Monday, 8 October 2012

Skyrim and the horizon

On Saturday Dylan at Digital Orc wrote that he hasn't been playing video games much lately, and compared movies, roleplaying and novels as media, while Stuart Lloyd wrote about an old ST game called Mystic Well, a simple example of a digital dungeon crawl.

Coincidentally, on the same day I also watched some videos of a player running through stretches of Skyrim with a good knowledge of the earlier Elder Scrolls games. He had a thoughtful approach to the morality of the sides in what's still a very modern insurrection, and took the time to edit and polish the series in line with the general tone of the game.

Skyrim seems to encourage this kind of thinking. In Mystic Well historical terms, it feels like a Lure of the Temptress meets a Frontier: Elite 2 for depth and scope, with few easy answers. Although Jim joins the Empire out of pragmatism - and an odd lack of dialogue options - he's not entirely happy, and hopes there could one day be a return of religious tolerance, but presumably doesn't expect so subtle an approach will be accommodated.

But when he's there as the leader of the uprising is executed, an incautious comment by another character suggests there is hope, as if the designers did think it all through. The game seems happy for a player to take no side, and an armistice can be negotiated too.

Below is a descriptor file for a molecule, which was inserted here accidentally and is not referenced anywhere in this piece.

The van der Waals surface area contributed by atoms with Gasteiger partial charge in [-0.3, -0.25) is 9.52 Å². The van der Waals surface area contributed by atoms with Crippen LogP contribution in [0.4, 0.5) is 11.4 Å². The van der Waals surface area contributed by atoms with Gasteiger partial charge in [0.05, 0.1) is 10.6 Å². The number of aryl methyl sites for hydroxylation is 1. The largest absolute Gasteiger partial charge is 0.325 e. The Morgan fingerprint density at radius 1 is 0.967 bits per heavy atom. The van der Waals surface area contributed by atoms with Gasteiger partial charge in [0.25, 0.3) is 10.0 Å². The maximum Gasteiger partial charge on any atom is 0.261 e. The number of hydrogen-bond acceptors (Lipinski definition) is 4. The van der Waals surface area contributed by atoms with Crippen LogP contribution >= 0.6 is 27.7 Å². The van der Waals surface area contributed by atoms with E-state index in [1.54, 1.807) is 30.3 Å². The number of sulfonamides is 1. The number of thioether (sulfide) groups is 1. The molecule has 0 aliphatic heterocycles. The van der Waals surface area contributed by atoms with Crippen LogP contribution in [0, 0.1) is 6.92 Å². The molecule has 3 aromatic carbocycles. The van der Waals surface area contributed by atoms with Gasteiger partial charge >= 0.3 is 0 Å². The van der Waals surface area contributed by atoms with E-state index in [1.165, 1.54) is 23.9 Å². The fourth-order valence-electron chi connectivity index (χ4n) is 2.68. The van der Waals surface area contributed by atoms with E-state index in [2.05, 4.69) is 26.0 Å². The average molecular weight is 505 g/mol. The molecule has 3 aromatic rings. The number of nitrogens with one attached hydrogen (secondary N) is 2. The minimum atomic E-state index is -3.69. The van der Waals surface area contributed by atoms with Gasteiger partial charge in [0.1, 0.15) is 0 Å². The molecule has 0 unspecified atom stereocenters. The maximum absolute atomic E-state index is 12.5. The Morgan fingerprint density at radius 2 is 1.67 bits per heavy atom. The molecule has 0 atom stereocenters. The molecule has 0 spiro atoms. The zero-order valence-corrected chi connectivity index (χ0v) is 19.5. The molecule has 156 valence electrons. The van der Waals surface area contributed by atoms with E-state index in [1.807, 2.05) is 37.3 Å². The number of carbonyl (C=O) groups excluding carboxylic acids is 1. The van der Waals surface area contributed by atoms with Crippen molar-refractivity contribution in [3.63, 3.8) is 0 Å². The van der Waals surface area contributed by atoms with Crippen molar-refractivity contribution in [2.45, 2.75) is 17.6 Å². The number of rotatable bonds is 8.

This and the overall complexity, from politics through terrain, weather and encounters to picking flowers and even tasting bees, makes me think any options missing in the game might be not so much limits of thought or technology, just space for a future instalment.

Where am I going with this? As in Skyrim, it may be near incidental, but there is a point.

Here's the first video, an intro which blurs lines, offers key context and brings in another major character, as well as engages the player right away. It has some strong language.

It's no surprise there is plenty of comment below the videos. Some is discussion of that moral reflection, and it's interesting that there seems to be less criticism than there can be, and more comparing notes and suggestions for other things to do and places to go.

The tone is more one of people sharing an experience, even an adventure, and possibly just a little in awe, even so many months after release. And Jim takes the time to reply. 

The experience of watching those few videos was almost like watching a TV series, and certainly cinematic, but also novel-like in the challenge to the viewer, and more directly engaging thanks to the host, as well as a way to socialise with other interested parties.

And here's the point: with all that complexity, thanks to a powerful engine and rich world, made possible by the processing speed and recording power of curent home computing and the minds of a huge creative team, along with an ability to 'film' gameplay itself, with a commentary and musings, and to edit the result into a narrative, then post it for people around the world to watch and consider and respond to in comments, are we coming to a point where there may be no barrier between literature, cinema, television, roleplaying and video gaming, and general social interaction, and maybe real-world politics, natural science and philosophy in the broadest sense? Is the future of these art forms our lives?

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